It’s taken me three weeks to write this post.
Ever since I heard Dr Tim Pychyl talk about procrastination, I’ve been meaning to write something down.
It just hasn’t happened. I’m not trying to be cheeky or intentionally self-referential, it’s just that life got busy these past few weeks, and there didn’t seem to be a good window of opportunity.
I had my job. There were meetings. And that family get-together. And I’ve been trying to stay active with three hours of basketball each week.
Of course, there was also that evening I watched the Raptors play. And that trashy novel I read last weekend. And I’m pretty sure I went out for dinner at least a couple of times.
Was I procrastinating?
To answer that question, Dr. Pychyl says I need to consider the relationship between my current self, me sitting here today, and my future self, me in that mystical place called tomorrow, where procrastinators believe “98% of all human productivity, motivation and achievement is stored.”
When I voluntarily put something off, even though I know it’s going to leave me in worse position, that’s procrastination. It brings with it that nagging guilt of knowing I should be doing something other than what I’m doing.
But sometimes I’m right in leaving something for my future self to manage, like at the end of the day when I’m tired, or when an unexpected opportunity presents itself.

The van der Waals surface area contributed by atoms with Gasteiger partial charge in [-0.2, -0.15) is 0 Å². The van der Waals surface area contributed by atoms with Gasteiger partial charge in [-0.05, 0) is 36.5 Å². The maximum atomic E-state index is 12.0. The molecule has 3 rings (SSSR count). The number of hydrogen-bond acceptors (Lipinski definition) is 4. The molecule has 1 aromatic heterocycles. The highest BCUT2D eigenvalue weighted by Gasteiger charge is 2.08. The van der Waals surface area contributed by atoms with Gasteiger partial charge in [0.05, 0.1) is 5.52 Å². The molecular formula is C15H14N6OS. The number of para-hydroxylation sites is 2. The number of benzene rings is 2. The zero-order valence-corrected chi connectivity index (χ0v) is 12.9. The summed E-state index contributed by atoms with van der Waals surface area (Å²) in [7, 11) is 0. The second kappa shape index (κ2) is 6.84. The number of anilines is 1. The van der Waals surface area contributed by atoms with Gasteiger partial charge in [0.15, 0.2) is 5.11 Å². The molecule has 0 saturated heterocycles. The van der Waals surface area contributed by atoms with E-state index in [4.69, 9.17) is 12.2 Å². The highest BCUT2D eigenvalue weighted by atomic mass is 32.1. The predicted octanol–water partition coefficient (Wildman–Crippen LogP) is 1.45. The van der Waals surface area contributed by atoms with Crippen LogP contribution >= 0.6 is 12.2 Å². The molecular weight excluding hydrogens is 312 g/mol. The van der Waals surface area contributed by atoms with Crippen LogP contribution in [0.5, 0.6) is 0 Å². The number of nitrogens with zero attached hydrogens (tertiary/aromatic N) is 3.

It’s knowing that all procrastination is delay, but not all delay is procrastination.
There are significant costs in procrastination, including:
1) slagging performance
2) health and well-being due to delay in treatment
4) relationships (bailing on others)
5) regrets (saying they were going to and didn’t, putting off life)
So if the costs are significant, why do we do it? According to research at Carlton University’s Centre for Initiatives in Education, it’s not a time management issue, but a failure of self-regulation. Procrastinators are giving in to feeling good.
There are many ways self-regulation can develop, though living life with purpose and structure is a common element. We delay gratification when we feel hungry for something. Will power is a muscle that needs to be exercised.
Dr Pychyl suggests that implementation intentions are useful tools for overcoming procrastination. In situation X, I will do behavior Y to help me achieve subgoal Z. In my current circumstance, that might sound something like, on NFL Sundays, I will sit down to write before I turn on the television so I can make sure I get my blog posts done.
The key is to just get started. When we make progress on a goal, it changes the character of that experience. It remains stressful until I start the task.
That’s when we discover it wasn’t such a big deal after all.